Six Richest Countries Host Less Than 9% of Refugees – OXFAM

The six richest countries host only 8.8% of the world’s refugees, according to an Oxfam report.

A young girl stands amid the freshly made graves of 70 children, many of whom died of malnutrition, outside Dadaab refugee camp. Photo: Andy Hall/Oxfam.

A young girl stands amid the freshly made graves of 70 children, many of whom died of malnutrition, outside Dadaab refugee camp. Photo: Andy Hall/Oxfam.

The United States, China, Japan, Germany, France and the United Kingdom constitute almost 60% of the global economy; yet only host 2.1 million refugees collectively.

While Jordan, Turkey, Pakistan, Lebanon, Palestine, and South Africa – which make up less than 2% of the global economy – host over 50% of refugees and asylum-seekers.

Oxfam released the report ahead of two major refugee and migrants summits that will take place in New York in September and seek to address the more than 65 million people displaced worldwide.

“It is shameful so many governments are turning their backs on the suffering of millions of vulnerable people who have fled their homes and are often risking their lives to reach safety,” said Winnie Byanyima, Executive Director of Oxfam International.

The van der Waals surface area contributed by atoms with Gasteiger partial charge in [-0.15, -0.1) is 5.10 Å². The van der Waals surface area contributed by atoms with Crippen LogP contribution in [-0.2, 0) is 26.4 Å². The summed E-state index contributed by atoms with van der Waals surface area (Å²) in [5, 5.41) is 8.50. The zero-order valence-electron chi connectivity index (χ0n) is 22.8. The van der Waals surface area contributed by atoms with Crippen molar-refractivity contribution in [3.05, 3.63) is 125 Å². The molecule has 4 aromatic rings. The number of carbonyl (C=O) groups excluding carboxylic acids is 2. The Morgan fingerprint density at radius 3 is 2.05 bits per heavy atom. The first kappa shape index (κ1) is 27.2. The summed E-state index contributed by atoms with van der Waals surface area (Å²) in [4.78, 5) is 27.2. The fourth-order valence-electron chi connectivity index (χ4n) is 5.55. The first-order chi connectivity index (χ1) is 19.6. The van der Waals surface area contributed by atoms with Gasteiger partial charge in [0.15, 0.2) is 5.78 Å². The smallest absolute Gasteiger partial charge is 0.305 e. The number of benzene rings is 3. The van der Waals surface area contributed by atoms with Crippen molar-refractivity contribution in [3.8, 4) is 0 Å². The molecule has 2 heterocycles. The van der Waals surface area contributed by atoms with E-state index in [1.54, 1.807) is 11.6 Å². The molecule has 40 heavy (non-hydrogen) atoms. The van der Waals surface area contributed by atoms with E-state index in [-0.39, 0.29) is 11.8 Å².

“Poorer countries are shouldering the duty of protecting refugees when it should be a shared responsibility, but many richer countries are doing next to nothing.”

“The international displacement we are seeing is an unprecedented and complex challenge requiring a coordinated global response. The richest countries need to be part of the solution and do their fair share by welcoming and protecting more refugees.”

The number of people displaced worldwide has reached record numbers and while more and more people are fleeing their homes, countries are increasingly finding more ways to close their doors.

The recent EU-Turkey deal has left thousands of asylum-seekers stranded in Greece while Kenya announced it would close the Dadaab camp, the largest refugee camp in the world.

The Kenyan government said that if Europe could turn away Syrians, Kenya could send back the over 300,000 mostly Somalis hosted in the camp.

Oxfam is calling on governments to not only host more refugees in their countries, but also to help developing countries that are bearing the brunt of the crisis.